The Standing Commission on Liturgy and Music met yesterday afternoon. One of the top topics was the future of commemorations and the state of the Episcopal sanctoral calendar. I had pulled together the work of the subcommittee into a document which was further modified by committee and which was subsequently
The British Library’s Medieval Manuscripts blog is starting a series on saints! I’m particularly pleased to see this as I’m turning back to thinking about such things as I’m gearing up for the work on the SCLM’s proposal regarding our sanctoral kalendar and celebrations.
Here’s the front image for the Hours of the Holy Trinity in the Taymouth Book of Hours according to the Sarum Use (f. 32v). The whole thing can be found here at the British Library: (http://www.bl.uk/manuscripts/FullDisplay.aspx?ref=Yates_Thompson_MS_13&index=2) Why? Because it’s awesome!
The attempt to fund an electronic version of the Anglican Breviary did not succeed. I do think that the Kickstarter model is a good one, and I can definitely see doing some projects through it. However, This one didn’t quite work out. I’ll have to ponder what didn’t work and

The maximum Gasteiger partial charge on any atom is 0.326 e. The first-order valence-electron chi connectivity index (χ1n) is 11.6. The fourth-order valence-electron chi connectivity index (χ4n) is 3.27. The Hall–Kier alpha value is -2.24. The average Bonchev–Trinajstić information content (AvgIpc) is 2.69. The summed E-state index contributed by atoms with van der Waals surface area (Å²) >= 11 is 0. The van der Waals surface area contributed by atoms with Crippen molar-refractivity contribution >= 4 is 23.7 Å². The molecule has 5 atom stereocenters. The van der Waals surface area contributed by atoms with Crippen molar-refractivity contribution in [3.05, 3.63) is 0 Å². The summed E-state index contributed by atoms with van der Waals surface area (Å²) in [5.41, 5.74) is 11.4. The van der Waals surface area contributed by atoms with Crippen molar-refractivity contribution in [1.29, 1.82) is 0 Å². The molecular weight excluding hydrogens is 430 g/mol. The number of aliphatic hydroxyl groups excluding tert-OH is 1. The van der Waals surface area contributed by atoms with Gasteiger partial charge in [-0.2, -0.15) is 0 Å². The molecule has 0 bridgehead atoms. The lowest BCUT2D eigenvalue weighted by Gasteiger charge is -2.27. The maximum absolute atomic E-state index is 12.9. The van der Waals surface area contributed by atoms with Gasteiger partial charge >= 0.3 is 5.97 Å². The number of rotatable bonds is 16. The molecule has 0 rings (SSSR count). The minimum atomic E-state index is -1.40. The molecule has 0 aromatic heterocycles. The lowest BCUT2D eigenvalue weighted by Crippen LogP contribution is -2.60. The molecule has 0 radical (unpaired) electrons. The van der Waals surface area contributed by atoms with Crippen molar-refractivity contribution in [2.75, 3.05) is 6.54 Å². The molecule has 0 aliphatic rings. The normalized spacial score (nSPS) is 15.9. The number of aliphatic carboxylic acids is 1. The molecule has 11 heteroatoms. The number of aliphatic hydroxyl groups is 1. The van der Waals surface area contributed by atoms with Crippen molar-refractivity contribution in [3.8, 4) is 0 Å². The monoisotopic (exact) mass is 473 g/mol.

Processions as a liturgical movement within the church are not a common feature of current church life and worship. They were a much bigger deal in the medieval period and, when considering the liturgical life of a typical medieval cathedral or abbey, a specialized book called a processionale is an
A couple of posts in the pipeline dealing with church politics stuff are sidelined for a most important announcement: the British Library has put on line the splendid Benedictional of St. Æthelwold! Æthelwold was the teacher of Aelfric, the chief guy my dissertation was about, so this is a big deal
The Standing Committee on Liturgy and Music (SCLM) is now making public an interim update on the Calendar. The proposal is located here. It recommends splitting the current material into two parts (whether physically located in two volumes or not—that’s still under discussion): “A Great Cloud of Witnesses” which is